[vc_row][vc_column][vc_column_text]Yesterday afternoon (3/18/15), the National Labor Relations Board’s General Counsel, Richard F. Griffin, Jr., issued a memorandum (Memorandum GC 15-04) summarizing the Board’s position on several social media rules commonly found in employee handbooks.
The GC’s memorandum addresses several specific types of employee handbook rules, including confidentiality rules, rules restricting use of company logos and other intellectual property, and rules regarding employee conduct toward management, supervisors, and colleagues. The memorandum also provides commentary regarding recent cases in which the Board scrutinized social media-related employee handbook rules, and offers additional insight into the Board’s analysis and decision-making process.
By way of background, Section 7 of the National Labor Relations Act gives employees the right to engage in “concerted activities” for their “mutual aid or protection.” Protected concerted activity often occurs when employees discuss a collective employee concern about work terms and conditions. Protected activity may include engaging in conversations about wages, benefits, work hours, or workplace safety.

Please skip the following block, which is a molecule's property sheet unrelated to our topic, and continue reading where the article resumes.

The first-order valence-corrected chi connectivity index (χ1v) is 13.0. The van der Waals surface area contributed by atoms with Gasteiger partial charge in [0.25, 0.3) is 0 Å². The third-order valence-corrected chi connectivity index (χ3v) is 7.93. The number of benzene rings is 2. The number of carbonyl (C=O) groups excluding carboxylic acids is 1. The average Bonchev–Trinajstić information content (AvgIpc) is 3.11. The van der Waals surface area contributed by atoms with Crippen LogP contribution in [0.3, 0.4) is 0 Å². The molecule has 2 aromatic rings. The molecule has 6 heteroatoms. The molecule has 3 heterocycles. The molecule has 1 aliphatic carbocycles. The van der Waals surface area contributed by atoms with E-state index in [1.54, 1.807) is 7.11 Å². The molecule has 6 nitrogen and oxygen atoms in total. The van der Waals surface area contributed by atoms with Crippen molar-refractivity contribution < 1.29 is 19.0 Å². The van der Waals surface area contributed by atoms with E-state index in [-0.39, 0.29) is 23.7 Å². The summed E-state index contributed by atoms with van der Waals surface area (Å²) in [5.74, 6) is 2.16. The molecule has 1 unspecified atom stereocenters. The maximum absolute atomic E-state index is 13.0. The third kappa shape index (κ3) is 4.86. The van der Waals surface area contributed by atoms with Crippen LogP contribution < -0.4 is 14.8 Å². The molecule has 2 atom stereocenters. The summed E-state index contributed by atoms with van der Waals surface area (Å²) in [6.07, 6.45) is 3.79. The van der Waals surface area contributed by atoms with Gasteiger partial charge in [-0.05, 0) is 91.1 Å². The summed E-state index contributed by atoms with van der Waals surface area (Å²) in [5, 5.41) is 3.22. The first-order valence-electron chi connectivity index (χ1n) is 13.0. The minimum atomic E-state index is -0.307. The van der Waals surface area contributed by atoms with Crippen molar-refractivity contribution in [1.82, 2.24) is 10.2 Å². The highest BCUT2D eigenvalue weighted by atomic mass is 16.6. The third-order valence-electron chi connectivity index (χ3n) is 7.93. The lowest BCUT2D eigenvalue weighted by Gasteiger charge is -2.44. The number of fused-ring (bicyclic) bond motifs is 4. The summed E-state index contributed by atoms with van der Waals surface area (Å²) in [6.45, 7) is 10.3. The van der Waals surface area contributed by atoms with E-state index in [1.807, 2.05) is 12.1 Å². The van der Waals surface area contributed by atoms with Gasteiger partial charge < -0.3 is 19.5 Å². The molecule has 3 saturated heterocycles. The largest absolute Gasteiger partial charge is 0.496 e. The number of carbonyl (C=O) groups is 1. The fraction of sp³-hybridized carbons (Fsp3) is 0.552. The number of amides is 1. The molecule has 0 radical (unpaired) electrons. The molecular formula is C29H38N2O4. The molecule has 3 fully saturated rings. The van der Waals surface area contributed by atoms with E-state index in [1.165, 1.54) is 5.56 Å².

Under Section 8(a)(1), an employer violates the Act if it maintains a work rule (such as a social media or confidentiality policy) that “tends to chill” employees in the exercise of Section 7 rights. Therefore, if your social media policy, confidentiality policy, or other policy would reasonably lead employees to believe that they cannot talk about their terms and conditions of employment, it would be considered unlawful by the Board.
The Board continues to be very active in scrutinizing employee handbook rules. Employers are encouraged to review their social media, confidentiality, and other high risk policies to ensure all policies are lawful. If you have questions about this Memorandum or your company’s policies, please contact any member of the KDDK Labor and Employment Law Practice Team.[/vc_column_text][/vc_column][/vc_row]